Hollyhock House, exterior. Image courtesy of Wikimedia Commons.

On February 13, 2015, Frank Lloyd Wright’s iconic Hollyhock House will reopen to the public. Located in Hollywood’s Barnsdall Art Park, the Hollyhock House was the first Wright-designed residence in Los Angeles. Commissioned by Aline Barnsdall, an eccentric oil heiress, the structure recently underwent a comprehensive conservation that cost $4.35 million to realize.

Built between 1919 and 1921, the Hollyhock House originally served as Barnsdall’s own venue for producing avant-garde plays. It later became a performing arts complex that included Barnsdall’s private home. In 1927, Barnsdall deeded the site and its structures to the city of Los Angeles. The Hollyhock House underwent a major restoration in the mid-1970s and opened as a public museum in 1976. According to a press release from Los Angeles City Councilmember, Mitch O’Farrell, this recent conservation restored the Hollyhock House to its “original splendor. Floors, windows, doors, decorative molding, and long-forgotten paint colors have been recreated with utmost attention to detail."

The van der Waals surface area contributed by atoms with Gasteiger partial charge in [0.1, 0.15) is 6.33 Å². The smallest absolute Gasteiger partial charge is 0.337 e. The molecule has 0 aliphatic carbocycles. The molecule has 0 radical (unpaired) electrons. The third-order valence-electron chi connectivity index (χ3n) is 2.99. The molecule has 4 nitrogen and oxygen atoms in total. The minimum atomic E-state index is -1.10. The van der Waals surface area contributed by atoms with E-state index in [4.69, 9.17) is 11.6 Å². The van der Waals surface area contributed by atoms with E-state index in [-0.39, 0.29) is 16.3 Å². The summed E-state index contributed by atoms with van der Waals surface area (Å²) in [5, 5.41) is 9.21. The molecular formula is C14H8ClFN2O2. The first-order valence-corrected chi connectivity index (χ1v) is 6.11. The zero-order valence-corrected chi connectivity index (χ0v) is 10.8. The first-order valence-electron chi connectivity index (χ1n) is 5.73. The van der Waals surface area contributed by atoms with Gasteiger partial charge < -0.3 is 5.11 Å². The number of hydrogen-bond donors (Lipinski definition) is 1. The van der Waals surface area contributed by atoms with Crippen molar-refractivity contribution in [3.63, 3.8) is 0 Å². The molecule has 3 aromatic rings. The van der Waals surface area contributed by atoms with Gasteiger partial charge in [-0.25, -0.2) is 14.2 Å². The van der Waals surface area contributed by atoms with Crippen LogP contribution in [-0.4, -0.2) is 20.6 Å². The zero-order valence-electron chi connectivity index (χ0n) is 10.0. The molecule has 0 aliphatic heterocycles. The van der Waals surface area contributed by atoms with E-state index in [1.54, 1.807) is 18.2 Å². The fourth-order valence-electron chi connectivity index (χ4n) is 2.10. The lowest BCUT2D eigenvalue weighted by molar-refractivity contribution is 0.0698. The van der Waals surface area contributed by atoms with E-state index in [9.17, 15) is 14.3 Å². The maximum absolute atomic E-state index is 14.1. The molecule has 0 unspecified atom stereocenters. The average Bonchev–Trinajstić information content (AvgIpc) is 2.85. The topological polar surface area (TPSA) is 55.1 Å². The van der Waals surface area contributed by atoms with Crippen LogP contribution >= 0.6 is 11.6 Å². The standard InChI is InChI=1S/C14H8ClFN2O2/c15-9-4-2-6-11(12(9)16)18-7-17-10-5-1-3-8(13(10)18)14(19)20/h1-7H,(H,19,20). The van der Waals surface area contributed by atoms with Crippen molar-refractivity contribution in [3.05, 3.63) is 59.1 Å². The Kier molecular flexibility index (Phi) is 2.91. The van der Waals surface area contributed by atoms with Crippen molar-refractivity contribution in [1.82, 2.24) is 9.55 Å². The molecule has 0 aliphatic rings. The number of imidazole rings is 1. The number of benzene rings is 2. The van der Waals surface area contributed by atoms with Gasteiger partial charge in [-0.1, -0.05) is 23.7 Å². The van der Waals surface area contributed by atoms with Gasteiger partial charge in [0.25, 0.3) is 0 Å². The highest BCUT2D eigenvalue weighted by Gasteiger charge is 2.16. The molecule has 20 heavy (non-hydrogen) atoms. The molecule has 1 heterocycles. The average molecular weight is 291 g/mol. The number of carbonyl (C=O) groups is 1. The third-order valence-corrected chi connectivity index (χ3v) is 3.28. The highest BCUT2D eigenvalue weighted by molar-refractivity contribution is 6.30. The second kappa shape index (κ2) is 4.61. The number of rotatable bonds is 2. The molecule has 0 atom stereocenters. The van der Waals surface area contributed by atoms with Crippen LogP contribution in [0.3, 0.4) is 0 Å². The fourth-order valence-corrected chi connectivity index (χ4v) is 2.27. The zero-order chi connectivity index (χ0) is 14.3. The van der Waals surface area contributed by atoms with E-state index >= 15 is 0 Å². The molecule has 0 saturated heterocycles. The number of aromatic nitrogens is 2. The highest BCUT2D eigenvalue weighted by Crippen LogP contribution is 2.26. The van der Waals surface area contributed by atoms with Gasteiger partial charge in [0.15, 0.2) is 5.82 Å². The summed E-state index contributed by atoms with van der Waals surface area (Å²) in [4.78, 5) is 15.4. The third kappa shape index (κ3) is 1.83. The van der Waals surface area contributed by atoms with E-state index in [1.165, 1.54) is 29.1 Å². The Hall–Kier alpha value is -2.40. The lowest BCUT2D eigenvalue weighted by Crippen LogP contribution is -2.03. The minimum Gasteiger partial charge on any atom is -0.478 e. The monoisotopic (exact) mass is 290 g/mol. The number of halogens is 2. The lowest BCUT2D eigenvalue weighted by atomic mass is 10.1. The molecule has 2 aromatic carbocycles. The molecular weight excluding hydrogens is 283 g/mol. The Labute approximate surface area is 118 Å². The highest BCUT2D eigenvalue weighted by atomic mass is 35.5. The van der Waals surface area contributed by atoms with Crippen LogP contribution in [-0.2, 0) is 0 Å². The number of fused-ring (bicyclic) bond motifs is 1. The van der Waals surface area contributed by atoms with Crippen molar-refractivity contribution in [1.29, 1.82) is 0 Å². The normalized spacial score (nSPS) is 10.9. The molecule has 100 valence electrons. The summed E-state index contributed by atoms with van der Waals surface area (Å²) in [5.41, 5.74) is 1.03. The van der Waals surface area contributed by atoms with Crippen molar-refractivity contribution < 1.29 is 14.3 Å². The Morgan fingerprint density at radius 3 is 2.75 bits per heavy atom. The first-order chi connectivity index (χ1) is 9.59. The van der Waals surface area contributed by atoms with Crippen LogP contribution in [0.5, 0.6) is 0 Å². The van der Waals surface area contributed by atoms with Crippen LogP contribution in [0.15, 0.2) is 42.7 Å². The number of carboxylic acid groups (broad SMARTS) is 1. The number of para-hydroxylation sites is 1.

Interior view of the Hollyhock House, 1921. Image courtesy of Wikimedia Commons.

  The Hollyhock House represents Wright’s earliest efforts to develop a regionally appropropriate style of architecture for Southern California. A remarkable combination of house and gardens, each major interior space in the residence adjoins an equivalent exterior space, connected either by glass doors, a porch, pergola, or colonnade. Perched on a thirty-six acre plot known as Olive Hill, the Hollyhock House takes its name from Barnsdall’s favorite flower. At her request, hollyhocks were incorporated into the residence’s interior design, and stylized representations of the flower appear on the roofline, walls, columns planters, and furnishings.

The Hollyhock House was designated as a historical cultural monument by the Los Angeles Cultural Heritage Commission in 1963 and was listed as a National Historic Landmark in 2007. It is currently on a tentative nomination roster for the UNESCO World Heritage List.

Wright, a paragon of modern American architecture, designed commercial buildings, apartment towers, recreational complexes, museums, religious houses, residences, furniture, lighting features, textiles, and art glass. According to the Frank Lloyd Wright Foundation, “he redefined our concept of space, offering everyone the opportunity to live and grow in nourishing environments, connected physically and spiritually to the natural world.”